Murano Chandeliers

Murano is a small set of islands just under a mile north of Venice and little under a mile across, only supporting a population of 5,000 people. Yet this small island in the Venetian Lagoon was one of the focal points of the Venetian glass industry, and continues to hold relevance to this day, focusing on their specialist craftsmen and the unique features of their glass.murano_image1

The history starts back in 1291, where the Venetian Republic moved their foundries to Murano, due the fact that the cities mostly wooden buildings were extremely vulnerable to the fire risk the foundries posed. Soon after, Murano’s most important people were laced with glassmakers as the important and skilful craft meant these people rose through the social ranks. Buy the 1300’s this social rank became official, with glassmakers being allowed to wear swords, immunity from prosecution from the Venetian state and a surprising amount of glassmaker’s daughters being married into important Venetian families.


Needless to say this social status wasn’t without reason; these glassmakers were extremely skilled individuals and their products were vital to the trade based Venetian Republic. The beautiful designs used and maintained in modern Murano glass products are a reflection of the technology available to these craftsmen at the time. Since a method to harden the glass enough to cut it on a wheel had not yet been discovered yet the shape of the glass was completely based on how the glassmaker could manipulate it in the small amount of time between the glass being molten and it hardening. This can clearly be seen in the designs of the glasswork, long flowing arms of glass with few to no hard edges or flat surfaces. Even today, when the technology is there the style and techniques remain the same, leading to surprising modern looking designs born from a lack of technology over five decades ago!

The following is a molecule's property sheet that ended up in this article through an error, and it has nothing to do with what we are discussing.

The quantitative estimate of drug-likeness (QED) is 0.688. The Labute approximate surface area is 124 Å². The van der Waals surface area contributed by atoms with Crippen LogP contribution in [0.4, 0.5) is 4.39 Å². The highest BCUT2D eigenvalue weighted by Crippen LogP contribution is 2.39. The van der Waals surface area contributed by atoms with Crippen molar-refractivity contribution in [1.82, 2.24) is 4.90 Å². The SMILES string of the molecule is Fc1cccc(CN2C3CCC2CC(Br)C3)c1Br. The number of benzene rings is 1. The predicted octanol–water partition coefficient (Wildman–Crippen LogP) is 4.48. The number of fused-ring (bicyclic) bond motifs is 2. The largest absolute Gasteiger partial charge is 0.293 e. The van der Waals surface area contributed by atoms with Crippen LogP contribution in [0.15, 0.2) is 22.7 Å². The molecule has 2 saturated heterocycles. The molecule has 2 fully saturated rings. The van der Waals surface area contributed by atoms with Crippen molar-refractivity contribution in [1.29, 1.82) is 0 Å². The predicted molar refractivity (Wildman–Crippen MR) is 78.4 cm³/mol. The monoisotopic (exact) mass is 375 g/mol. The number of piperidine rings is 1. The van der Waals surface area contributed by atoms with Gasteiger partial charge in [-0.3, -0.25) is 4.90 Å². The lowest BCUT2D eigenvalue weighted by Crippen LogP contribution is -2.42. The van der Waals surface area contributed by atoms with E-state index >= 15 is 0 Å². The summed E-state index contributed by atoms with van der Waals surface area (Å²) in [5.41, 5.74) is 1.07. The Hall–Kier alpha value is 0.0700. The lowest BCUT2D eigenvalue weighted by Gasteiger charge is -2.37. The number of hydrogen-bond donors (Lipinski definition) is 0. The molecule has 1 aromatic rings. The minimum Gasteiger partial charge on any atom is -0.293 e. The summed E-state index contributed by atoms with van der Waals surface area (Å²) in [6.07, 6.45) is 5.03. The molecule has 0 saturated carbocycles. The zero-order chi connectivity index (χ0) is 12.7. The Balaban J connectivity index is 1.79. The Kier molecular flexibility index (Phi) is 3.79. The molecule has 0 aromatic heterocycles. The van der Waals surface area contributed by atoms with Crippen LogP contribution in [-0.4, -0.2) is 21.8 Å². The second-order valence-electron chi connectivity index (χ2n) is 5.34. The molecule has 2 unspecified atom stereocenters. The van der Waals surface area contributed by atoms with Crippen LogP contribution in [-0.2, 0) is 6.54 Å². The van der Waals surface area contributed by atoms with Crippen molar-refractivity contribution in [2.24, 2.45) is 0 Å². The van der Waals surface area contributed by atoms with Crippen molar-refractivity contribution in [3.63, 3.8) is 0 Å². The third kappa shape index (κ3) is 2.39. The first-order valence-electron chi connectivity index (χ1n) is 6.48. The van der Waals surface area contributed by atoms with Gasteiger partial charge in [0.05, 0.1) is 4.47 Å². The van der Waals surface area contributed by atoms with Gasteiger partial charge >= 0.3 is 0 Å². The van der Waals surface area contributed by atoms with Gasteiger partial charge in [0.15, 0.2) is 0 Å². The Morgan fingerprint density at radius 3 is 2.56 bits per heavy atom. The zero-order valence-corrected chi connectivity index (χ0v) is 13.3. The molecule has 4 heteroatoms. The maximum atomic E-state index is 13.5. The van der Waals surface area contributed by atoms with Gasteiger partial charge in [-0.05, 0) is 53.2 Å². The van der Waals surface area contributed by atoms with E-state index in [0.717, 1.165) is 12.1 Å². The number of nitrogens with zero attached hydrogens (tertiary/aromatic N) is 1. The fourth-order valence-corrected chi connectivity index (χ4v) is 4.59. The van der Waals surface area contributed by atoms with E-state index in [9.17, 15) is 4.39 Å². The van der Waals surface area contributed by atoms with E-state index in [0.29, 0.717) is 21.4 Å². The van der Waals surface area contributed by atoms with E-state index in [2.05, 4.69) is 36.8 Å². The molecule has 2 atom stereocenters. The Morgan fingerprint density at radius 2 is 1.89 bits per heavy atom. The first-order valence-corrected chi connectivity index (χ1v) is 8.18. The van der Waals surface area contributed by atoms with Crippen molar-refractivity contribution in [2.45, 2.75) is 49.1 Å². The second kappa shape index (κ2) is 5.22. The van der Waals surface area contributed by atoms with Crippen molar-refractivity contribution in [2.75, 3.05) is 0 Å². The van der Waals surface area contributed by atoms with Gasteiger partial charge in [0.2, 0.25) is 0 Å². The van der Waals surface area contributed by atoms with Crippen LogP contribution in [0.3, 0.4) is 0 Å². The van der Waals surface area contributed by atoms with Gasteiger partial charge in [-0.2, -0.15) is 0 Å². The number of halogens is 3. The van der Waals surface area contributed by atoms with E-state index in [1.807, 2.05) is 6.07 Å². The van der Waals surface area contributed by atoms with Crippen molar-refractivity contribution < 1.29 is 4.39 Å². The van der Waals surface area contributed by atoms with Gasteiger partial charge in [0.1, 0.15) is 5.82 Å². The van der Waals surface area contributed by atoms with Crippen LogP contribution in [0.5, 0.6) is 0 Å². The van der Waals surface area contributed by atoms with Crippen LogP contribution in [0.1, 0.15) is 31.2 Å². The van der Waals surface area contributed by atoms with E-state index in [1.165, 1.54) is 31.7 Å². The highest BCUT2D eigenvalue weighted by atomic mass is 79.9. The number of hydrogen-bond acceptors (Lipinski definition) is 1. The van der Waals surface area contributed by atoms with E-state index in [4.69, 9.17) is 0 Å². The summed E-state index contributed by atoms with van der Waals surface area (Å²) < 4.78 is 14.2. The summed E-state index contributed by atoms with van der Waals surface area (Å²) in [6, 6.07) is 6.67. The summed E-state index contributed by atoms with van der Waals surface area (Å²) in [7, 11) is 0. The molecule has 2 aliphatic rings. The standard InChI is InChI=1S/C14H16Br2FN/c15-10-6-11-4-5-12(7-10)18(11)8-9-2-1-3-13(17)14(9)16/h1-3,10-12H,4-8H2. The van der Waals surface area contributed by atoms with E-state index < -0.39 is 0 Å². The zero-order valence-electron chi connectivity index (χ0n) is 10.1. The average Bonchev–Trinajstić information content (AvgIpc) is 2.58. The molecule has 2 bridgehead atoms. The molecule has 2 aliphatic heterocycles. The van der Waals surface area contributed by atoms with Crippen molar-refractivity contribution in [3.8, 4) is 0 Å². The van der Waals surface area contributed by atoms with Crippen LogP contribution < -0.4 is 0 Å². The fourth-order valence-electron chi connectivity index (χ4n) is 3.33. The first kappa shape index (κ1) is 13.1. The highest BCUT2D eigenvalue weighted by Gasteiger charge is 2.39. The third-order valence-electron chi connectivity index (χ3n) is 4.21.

On the other hand Murano managed to develop and refine many other advanced glassmaking technologies. This includes, but is by no means limited to, enamelled glass, crystalline glass, galls with gold threads (or aventurine glass, for its correct name), multicoloured glass, milk glass and imitation gemstones, made again from glass. Some of these can be clearly seen in modern Murano glassmaking, such as the bright and colourful designs allowed through multicoloured and aventurine glass.

Of course, nothing lasts forever and Murano’s monopoly on the European glass industry is no exception. Despite the Venetian Republics efforts to keep the secrets of the glassmaking within its borders by forbidding the glassmakers to leave the state, some managed to escape and eventually spread the secrets throughout Europe. The spread of these secrets towards the end of the 16th century really marks the end of Murano’s golden age of glassmaking and whilst they still manage to maintain some of the industry it’s a mere shadow of its former glory, limited to a few skilled individuals and small companies, some of which having existed since Murano’s peak before the 17th century, making these companies some of the oldest there are. In any case, their experience shows and Murano do still manage to make some of the most intricate and beautiful pieces of glasswork there are.